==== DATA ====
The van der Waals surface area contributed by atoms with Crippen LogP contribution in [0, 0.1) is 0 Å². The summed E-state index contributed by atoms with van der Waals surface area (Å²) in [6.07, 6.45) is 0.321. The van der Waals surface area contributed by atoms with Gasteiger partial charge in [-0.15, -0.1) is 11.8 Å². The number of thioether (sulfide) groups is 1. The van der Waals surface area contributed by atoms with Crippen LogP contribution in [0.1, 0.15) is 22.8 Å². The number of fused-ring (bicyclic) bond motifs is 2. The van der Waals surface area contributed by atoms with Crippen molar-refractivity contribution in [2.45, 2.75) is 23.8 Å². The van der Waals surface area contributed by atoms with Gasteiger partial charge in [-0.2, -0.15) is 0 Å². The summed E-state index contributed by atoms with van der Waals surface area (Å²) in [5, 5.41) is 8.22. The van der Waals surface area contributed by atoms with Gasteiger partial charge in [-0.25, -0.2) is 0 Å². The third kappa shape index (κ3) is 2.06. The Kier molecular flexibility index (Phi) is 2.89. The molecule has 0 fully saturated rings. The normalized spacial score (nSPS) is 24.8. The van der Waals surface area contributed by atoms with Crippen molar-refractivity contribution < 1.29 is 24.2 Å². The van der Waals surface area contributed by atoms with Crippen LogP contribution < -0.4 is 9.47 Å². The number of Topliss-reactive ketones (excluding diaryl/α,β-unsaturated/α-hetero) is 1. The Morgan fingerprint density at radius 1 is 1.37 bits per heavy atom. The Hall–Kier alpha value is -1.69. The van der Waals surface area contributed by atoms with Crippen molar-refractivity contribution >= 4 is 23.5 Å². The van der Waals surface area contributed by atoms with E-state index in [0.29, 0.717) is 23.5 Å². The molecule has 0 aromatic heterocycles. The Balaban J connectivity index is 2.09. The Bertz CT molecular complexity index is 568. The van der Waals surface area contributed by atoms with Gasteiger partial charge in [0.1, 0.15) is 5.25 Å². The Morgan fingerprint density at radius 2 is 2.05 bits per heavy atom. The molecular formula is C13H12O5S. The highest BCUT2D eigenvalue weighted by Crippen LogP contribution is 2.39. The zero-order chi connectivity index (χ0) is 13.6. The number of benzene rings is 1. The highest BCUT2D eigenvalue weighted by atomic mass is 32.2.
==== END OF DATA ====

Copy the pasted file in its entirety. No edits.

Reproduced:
The van der Waals surface area contributed by atoms with Crippen LogP contribution in [0, 0.1) is 0 Å². The summed E-state index contributed by atoms with van der Waals surface area (Å²) in [6.07, 6.45) is 0.321. The van der Waals surface area contributed by atoms with Gasteiger partial charge in [-0.15, -0.1) is 11.8 Å². The number of thioether (sulfide) groups is 1. The van der Waals surface area contributed by atoms with Crippen LogP contribution in [0.1, 0.15) is 22.8 Å². The number of fused-ring (bicyclic) bond motifs is 2. The van der Waals surface area contributed by atoms with Crippen molar-refractivity contribution in [2.45, 2.75) is 23.8 Å². The van der Waals surface area contributed by atoms with Gasteiger partial charge in [-0.2, -0.15) is 0 Å². The summed E-state index contributed by atoms with van der Waals surface area (Å²) in [5, 5.41) is 8.22. The van der Waals surface area contributed by atoms with Gasteiger partial charge in [-0.25, -0.2) is 0 Å². The third kappa shape index (κ3) is 2.06. The Kier molecular flexibility index (Phi) is 2.89. The molecule has 0 fully saturated rings. The normalized spacial score (nSPS) is 24.8. The van der Waals surface area contributed by atoms with Crippen molar-refractivity contribution < 1.29 is 24.2 Å². The van der Waals surface area contributed by atoms with Crippen LogP contribution < -0.4 is 9.47 Å². The number of Topliss-reactive ketones (excluding diaryl/α,β-unsaturated/α-hetero) is 1. The Morgan fingerprint density at radius 1 is 1.37 bits per heavy atom. The Hall–Kier alpha value is -1.69. The van der Waals surface area contributed by atoms with Crippen molar-refractivity contribution >= 4 is 23.5 Å². The van der Waals surface area contributed by atoms with E-state index in [0.29, 0.717) is 23.5 Å². The molecule has 0 aromatic heterocycles. The Balaban J connectivity index is 2.09. The Bertz CT molecular complexity index is 568. The van der Waals surface area contributed by atoms with Gasteiger partial charge in [0.1, 0.15) is 5.25 Å². The Morgan fingerprint density at radius 2 is 2.05 bits per heavy atom. The molecular formula is C13H12O5S. The highest BCUT2D eigenvalue weighted by Crippen LogP contribution is 2.39. The zero-order chi connectivity index (χ0) is 13.6. The number of benzene rings is 1. The highest BCUT2D eigenvalue weighted by atomic mass is 32.2.